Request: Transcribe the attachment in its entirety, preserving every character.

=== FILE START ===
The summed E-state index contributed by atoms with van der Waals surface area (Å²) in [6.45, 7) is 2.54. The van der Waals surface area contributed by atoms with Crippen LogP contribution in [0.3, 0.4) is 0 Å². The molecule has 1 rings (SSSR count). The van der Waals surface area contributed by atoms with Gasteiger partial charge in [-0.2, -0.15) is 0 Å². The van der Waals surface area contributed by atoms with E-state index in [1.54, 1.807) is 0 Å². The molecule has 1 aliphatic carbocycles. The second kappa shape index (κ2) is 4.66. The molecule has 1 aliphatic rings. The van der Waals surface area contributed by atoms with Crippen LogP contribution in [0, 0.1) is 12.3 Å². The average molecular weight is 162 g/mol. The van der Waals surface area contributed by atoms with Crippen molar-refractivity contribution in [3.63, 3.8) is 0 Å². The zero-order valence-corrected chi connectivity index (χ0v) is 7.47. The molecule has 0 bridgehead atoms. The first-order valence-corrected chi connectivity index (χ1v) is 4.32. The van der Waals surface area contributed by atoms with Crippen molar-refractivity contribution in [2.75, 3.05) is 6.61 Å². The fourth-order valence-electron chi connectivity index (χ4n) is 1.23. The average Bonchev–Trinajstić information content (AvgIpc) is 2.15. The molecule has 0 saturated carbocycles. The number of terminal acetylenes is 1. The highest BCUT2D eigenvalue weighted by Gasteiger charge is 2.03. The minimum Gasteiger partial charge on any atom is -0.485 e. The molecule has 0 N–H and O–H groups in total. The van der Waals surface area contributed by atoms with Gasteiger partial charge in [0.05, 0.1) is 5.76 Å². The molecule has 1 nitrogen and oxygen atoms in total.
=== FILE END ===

The summed E-state index contributed by atoms with van der Waals surface area (Å²) in [6.45, 7) is 2.54. The van der Waals surface area contributed by atoms with Crippen LogP contribution in [0.3, 0.4) is 0 Å². The molecule has 1 rings (SSSR count). The van der Waals surface area contributed by atoms with Gasteiger partial charge in [-0.2, -0.15) is 0 Å². The van der Waals surface area contributed by atoms with E-state index in [1.54, 1.807) is 0 Å². The molecule has 1 aliphatic carbocycles. The second kappa shape index (κ2) is 4.66. The molecule has 1 aliphatic rings. The van der Waals surface area contributed by atoms with Crippen LogP contribution in [0, 0.1) is 12.3 Å². The average molecular weight is 162 g/mol. The van der Waals surface area contributed by atoms with Crippen molar-refractivity contribution in [3.63, 3.8) is 0 Å². The zero-order valence-corrected chi connectivity index (χ0v) is 7.47. The molecule has 0 bridgehead atoms. The first-order valence-corrected chi connectivity index (χ1v) is 4.32. The van der Waals surface area contributed by atoms with Crippen molar-refractivity contribution in [2.75, 3.05) is 6.61 Å². The fourth-order valence-electron chi connectivity index (χ4n) is 1.23. The average Bonchev–Trinajstić information content (AvgIpc) is 2.15. The molecule has 0 saturated carbocycles. The number of terminal acetylenes is 1. The highest BCUT2D eigenvalue weighted by Gasteiger charge is 2.03. The minimum Gasteiger partial charge on any atom is -0.485 e. The molecule has 0 N–H and O–H groups in total. The van der Waals surface area contributed by atoms with Gasteiger partial charge in [0.05, 0.1) is 5.76 Å². The molecule has 1 nitrogen and oxygen atoms in total.